During transient operating conditions, errors between desired and actual (measured or estimated) injection pressure may not be zero depending upon the correctness of the control parameters of the open-loop control function within block 142. Any open-loop control function shortfalls attributable to block 142 result in non-zero transient errors and overshoots and/or undershoots during transient operating conditions. The fuel pressure control strategy 120 of the present invention accordingly includes adaptive controller 140 that receives as inputs the same input signals/parameter values received by block 142. Adaptive controller 140 is operable to continuously adjust or update the signals/parameter values that define the open-loop control function within block 142 based on system variations including system non-linearities. Periodically, the adaptive controller 140 is operable to adjust or update one or more of the various control parameters of the open-loop control function within control strategy 142 by replacing its control parameters with a revised version of adjusted or updated control parameters. As used herein, the term “periodically” may be taken to mean periodic in time; i.e., after some predefined period of time has elapsed, or may alternatively be taken to mean periodic in an event; i.e., after some event has occurred or has been detected. For example, in one embodiment, adaptive controller 140 is operable to update the open-loop control strategy 142 with a revised version of control parameters sequentially after every expiration of a predefined time period. In an alternative embodiment, adaptive controller 140 is operable to update the open-loop control strategy 142 with a revised version of control parameters only upon detection of steady state operating conditions. In still another alternative embodiment, adaptive controller 140 is operable to update the open-loop control strategy 142 with a revised version of control parameters upon detection of engine shutdown; i.e., every engine ignition cycle. In still another embodiment, adaptive controller is operable to update the open-loop control strategy 142 with a revised version of control parameters only if/when the difference between one or more of the existing model parameters within strategy 142 and associated ones of the revised model parameters within controller 140 exceed corresponding threshold values. Those skilled in the art will recognize other “periodic” conditions for updating the model parameters of the open-loop control strategy block 142, and that other such conditions are intended to fall within the scope of the present invention. In any case, the result of the updating of control parameters of the open-loop control function of control strategy 142 via adaptive controller 140 results in compensating for all system variations including system non-linearities.

As a specific example of the open-loop control function of block 120 comprising blocks 136, 140 and 142, one particular embodiment of the open-loop control strategy block 142 includes a two-dimensional table having as inputs the desired injection pressure value DIP and a desired engine timing value (DET) provided by the existing fueling control strategy block 122, and produces as an output the initial fuel pump control value FPCI. The adaptive controller 140 includes an identically structured two-dimensional table and receives identical inputs as block 142 as well as the fuel pump command signal FPC. Controller 142 is operable to update the table values internal thereto by continuously adjusting the DIP and DET values resident in the table, based on the FPC signal, and updating the internal table with new values under steady state operating conditions. At engine shutdown, the controller 140 is operable to replace the values of the two-dimensional table resident in the open-loop control strategy block 142 with the revised table values resident within controller 140. In this manner, the adaptive controller 140 guarantees stable operation of open-loop control strategy 142 at all operating conditions by adaptively adjusting at least one control parameter of strategy 142 to thereby compensate for system variations including system non-linearities.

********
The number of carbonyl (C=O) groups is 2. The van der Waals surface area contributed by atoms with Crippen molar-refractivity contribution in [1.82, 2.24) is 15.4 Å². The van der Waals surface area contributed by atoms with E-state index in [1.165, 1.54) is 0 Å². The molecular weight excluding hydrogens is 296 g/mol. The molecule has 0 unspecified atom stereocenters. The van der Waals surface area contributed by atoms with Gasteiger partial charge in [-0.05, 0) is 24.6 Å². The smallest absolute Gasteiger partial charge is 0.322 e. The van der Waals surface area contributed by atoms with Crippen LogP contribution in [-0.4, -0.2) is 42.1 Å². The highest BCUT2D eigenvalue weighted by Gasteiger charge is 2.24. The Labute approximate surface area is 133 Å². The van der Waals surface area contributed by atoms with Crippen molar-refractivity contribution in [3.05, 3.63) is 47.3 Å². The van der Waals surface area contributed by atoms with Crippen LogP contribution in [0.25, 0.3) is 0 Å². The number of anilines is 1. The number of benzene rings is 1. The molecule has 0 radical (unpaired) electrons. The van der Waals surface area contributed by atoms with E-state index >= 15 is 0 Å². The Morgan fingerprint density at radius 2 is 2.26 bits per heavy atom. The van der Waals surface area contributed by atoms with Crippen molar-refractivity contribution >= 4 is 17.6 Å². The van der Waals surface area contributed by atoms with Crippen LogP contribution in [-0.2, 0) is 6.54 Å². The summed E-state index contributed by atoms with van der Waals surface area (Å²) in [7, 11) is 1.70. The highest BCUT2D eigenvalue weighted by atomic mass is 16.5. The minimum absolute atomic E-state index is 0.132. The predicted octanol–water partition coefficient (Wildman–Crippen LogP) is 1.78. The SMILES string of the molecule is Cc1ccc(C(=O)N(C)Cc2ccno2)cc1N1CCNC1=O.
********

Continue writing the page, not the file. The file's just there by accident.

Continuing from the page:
The open-loop control strategy of the present invention comprising blocks 136, 140 and 142 provides for accurate yet fast response during transient and steady-state operating conditions with minimal overshoots and undershoots during such conditions. Moreover, this open-loop strategy adaptively compensates for all system variations including system non-linearities. Under normal operating conditions, the fuel pump command (FPC) is determined solely by the initial fuel pump command (FPCI) and the fuel pump adjustment command (FPCADJ) is zero. Under conditions wherein the open loop control of the present invention (including block 142 and controller 140) is not accurate, however, the fuel pump adjustment command (FPADJ) is non-zero and the fuel pump command (FPC) is the sum of the initial fuel pump command (FPCI) and the fuel pump adjustment command (FPCADJ). The combined open and closed-loop control strategies described above thus ensure fast and accurate control over fuel injection pressure while compensating for system non-linearities and all system variations such as between-engine operating parameter variations and other noise factors.